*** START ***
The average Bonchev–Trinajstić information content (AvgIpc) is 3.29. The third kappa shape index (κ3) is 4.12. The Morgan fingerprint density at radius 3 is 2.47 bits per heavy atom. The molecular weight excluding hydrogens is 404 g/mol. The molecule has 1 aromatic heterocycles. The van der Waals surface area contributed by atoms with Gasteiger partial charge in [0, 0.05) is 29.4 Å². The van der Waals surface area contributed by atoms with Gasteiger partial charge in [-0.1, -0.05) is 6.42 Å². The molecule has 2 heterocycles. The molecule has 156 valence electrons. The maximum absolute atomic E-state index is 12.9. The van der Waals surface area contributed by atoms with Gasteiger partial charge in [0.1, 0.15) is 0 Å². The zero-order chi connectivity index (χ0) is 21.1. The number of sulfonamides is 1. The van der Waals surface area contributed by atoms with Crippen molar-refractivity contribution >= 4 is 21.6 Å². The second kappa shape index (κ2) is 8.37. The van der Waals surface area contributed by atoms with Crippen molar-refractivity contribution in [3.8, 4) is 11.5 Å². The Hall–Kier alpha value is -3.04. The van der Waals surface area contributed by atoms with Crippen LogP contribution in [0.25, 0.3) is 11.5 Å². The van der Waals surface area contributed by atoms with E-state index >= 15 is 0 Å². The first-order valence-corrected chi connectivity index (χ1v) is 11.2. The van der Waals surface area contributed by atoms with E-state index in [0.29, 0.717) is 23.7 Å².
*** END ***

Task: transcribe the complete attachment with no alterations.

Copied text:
The average Bonchev–Trinajstić information content (AvgIpc) is 3.29. The third kappa shape index (κ3) is 4.12. The Morgan fingerprint density at radius 3 is 2.47 bits per heavy atom. The molecular weight excluding hydrogens is 404 g/mol. The molecule has 1 aromatic heterocycles. The van der Waals surface area contributed by atoms with Gasteiger partial charge in [0, 0.05) is 29.4 Å². The van der Waals surface area contributed by atoms with Gasteiger partial charge in [-0.1, -0.05) is 6.42 Å². The molecule has 2 heterocycles. The molecule has 156 valence electrons. The maximum absolute atomic E-state index is 12.9. The van der Waals surface area contributed by atoms with Gasteiger partial charge in [0.1, 0.15) is 0 Å². The zero-order chi connectivity index (χ0) is 21.1. The number of sulfonamides is 1. The van der Waals surface area contributed by atoms with Crippen molar-refractivity contribution >= 4 is 21.6 Å². The second kappa shape index (κ2) is 8.37. The van der Waals surface area contributed by atoms with Crippen molar-refractivity contribution in [3.8, 4) is 11.5 Å². The Hall–Kier alpha value is -3.04. The van der Waals surface area contributed by atoms with Crippen LogP contribution in [0.25, 0.3) is 11.5 Å². The van der Waals surface area contributed by atoms with E-state index >= 15 is 0 Å². The first-order valence-corrected chi connectivity index (χ1v) is 11.2. The van der Waals surface area contributed by atoms with E-state index in [0.29, 0.717) is 23.7 Å².